After injured dog in need goes viral, questions surround use of - wistv.com - Columbia, South Carolina

After injured dog in need goes viral, questions surround use of coyote traps

(Source: WIS) (Source: WIS)
(Source: Hope For Paws) (Source: Hope For Paws)
LEXINGTON COUNTY, SC (WIS) -

Questions surrounding the humaneness and legality of coyote traps are emerging after video of a dog in Lexington County with its foot stuck in a coyote trap went viral on social media.
 
The dog has since been rescued by local advocates with the help of an animal rescue group from California called Hope for Paws.
 
The effort was spearheaded by local animal activist, Kimberly Cockrell and her husband, Todd, with the help of Hope for Paws’ Eldad Hagar and Loreta Frankonyte.

Rescuers say after the dog was stuck in the trap for more than five days. They devised a plan to rescue her after it eluded Lexington County Animal Control all week.
 
“She never once barked at us, she never once growled at us. We stopped, got down to her. Eldad pets her back, and she just looked at him. It was almost as if she was grateful for the help,” says Cockrell. “I think she understood we weren’t chasing her to harm her, we were there to help her.”
 
The dog, now named Hermione, was taken to a local animal hospital where she underwent initial surgery

Now, the dog is on a cross-country road trip with Hagar and Frankonyte to Los Angeles where she’ll undergo further surgery on her paw.
 
But, these rescuers are now asking the following questions: why was the trap set in the first place? Whose was it? Were the proper precautions and steps taken to ensure it was a humane trap?
 
According to sources with the South Carolina Department of Natural Resources, a trap like this was likely set to trap a nuisance animal, like a coyote. 

In the past 10 years, wildlife biologist Jason Peeples says coyotes have become a major issue across the Midlands.
 
“We have not been able to find live traps that are very good at catching coyotes because they are very wary of their surroundings,” Peeples says. “So, the foot trap is a very productive management tool for coyote control.”
 
Cockrell and others say they just don’t accept that to be the best possible way.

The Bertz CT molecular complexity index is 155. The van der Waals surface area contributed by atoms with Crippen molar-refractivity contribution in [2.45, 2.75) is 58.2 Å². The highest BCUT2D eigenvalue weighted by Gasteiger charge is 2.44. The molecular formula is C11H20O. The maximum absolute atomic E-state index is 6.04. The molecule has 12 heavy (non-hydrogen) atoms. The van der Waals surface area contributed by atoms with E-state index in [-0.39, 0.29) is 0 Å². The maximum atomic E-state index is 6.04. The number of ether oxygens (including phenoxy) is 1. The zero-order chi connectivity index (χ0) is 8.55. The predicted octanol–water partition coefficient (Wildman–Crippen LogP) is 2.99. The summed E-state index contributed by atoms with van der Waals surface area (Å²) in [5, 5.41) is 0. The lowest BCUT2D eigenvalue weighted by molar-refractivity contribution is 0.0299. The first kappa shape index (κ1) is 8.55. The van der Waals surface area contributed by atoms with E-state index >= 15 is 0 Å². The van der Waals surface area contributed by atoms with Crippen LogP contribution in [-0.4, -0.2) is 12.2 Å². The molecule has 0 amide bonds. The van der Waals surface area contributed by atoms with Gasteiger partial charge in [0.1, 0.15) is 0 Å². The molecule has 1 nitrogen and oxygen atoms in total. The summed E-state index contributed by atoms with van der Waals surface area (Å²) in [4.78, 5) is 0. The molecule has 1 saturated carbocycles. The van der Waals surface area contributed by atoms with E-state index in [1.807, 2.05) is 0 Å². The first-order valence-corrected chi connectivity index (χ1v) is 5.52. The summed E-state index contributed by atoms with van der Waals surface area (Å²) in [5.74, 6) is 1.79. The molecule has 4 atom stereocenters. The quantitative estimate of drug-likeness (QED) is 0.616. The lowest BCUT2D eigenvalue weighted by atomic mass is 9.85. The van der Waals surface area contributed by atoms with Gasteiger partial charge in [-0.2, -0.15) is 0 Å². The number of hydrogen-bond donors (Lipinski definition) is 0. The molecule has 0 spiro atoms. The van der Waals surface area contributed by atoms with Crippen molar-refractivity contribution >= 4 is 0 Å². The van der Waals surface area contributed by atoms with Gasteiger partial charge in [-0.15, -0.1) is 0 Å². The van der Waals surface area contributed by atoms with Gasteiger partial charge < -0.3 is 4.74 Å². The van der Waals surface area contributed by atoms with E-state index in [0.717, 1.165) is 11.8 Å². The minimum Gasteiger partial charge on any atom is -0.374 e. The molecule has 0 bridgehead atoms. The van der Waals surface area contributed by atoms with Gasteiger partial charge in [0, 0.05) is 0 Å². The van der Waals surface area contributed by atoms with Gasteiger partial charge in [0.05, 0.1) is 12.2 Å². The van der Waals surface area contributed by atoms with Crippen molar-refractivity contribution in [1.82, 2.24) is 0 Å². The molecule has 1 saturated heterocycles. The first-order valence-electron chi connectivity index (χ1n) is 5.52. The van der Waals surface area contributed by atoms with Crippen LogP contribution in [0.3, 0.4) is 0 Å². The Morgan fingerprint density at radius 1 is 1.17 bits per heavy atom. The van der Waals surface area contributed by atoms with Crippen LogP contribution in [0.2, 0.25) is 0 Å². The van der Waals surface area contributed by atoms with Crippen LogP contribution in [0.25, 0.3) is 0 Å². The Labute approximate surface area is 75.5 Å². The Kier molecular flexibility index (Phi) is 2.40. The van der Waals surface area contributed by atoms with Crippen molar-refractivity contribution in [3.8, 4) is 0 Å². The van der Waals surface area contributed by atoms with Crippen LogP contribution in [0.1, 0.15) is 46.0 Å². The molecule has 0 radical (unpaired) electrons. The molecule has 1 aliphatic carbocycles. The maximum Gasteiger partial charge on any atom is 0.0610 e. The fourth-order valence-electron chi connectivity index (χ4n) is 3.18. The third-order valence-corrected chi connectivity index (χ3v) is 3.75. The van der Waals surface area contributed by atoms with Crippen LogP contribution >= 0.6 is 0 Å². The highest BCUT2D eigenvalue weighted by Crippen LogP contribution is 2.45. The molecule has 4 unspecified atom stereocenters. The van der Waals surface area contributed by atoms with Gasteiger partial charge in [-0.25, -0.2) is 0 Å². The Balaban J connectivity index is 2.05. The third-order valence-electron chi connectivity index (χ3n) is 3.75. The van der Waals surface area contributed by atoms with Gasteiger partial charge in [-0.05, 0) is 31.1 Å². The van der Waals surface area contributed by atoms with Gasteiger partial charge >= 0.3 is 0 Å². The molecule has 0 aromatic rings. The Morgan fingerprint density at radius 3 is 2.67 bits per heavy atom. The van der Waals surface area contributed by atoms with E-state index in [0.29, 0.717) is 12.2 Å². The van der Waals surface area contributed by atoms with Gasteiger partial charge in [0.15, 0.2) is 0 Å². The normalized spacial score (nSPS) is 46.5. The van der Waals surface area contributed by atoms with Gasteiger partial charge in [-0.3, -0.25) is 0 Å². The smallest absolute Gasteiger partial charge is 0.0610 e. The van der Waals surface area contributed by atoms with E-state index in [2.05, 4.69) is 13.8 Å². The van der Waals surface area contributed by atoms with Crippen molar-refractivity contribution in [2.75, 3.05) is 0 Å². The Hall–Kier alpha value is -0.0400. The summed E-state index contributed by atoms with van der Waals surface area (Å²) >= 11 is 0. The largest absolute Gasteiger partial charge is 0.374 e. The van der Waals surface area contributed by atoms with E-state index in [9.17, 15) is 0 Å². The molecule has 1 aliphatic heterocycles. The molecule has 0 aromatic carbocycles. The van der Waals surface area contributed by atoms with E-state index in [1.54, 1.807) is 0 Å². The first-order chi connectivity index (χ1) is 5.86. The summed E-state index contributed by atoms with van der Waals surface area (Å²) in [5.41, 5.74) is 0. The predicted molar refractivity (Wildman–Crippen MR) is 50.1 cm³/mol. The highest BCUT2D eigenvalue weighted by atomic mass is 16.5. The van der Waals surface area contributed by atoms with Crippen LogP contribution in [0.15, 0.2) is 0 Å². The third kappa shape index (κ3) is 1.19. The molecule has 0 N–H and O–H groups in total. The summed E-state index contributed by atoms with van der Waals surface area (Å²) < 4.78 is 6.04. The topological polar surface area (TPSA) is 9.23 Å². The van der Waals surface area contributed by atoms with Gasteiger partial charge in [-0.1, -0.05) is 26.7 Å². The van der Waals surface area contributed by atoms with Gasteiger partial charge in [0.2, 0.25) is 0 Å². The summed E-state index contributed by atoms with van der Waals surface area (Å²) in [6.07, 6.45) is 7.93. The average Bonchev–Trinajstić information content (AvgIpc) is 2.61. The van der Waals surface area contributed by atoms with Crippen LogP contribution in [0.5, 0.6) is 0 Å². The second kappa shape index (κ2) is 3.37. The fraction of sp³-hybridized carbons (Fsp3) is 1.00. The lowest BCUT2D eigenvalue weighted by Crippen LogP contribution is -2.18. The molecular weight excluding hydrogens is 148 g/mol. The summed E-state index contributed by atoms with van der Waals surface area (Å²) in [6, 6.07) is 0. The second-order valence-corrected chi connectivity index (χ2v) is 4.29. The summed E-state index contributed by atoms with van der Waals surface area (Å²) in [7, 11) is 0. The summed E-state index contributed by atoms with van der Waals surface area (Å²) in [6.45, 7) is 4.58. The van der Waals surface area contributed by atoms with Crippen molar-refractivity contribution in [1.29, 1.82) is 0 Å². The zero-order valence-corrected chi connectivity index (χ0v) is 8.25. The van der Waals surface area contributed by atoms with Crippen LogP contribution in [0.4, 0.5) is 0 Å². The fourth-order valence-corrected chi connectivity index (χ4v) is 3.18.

"This trap was rusted. This trap was not anchored, this trap was not being checked," Cockrell said. "So a lot of things failed."
 
There are some restrictions and mandates surrounding these traps. For one, fur trapping season has ended. It is lawful to trap fur-bearing animals from Dec. 1 to March 1 of the following year with a valid Commercial Fur Harvester’s License. 

DNR officials say this trap was likely not set for this reason, though they can’t say that for sure.
 
All traps must also bear the owner’s name and address. Or, it must have the owner’s SCDNR-issued Customer ID number directly on it or on an attached tag.

When properly set, the traps should not be able to come loose, which indicates that this particular trap was not set properly. Trappers are advocating better education for those who use them.
 
“A lot of times, they drive to the hardware store, they buy the trap, and when they buy the trap they don’t necessarily get all the education that comes with it,” Peeples says.

Meanwhile, Hermione is on a cross-country journey to California to get additional surgery - her rescuers are posting updates from every state.
 
To check those out, head to Frankonyte’s Facebook page: https://www.facebook.com/xoxoloreta/?ref=br_tf
 
You can also read more about Hope for Paws here: http://www.hopeforpaws.org/

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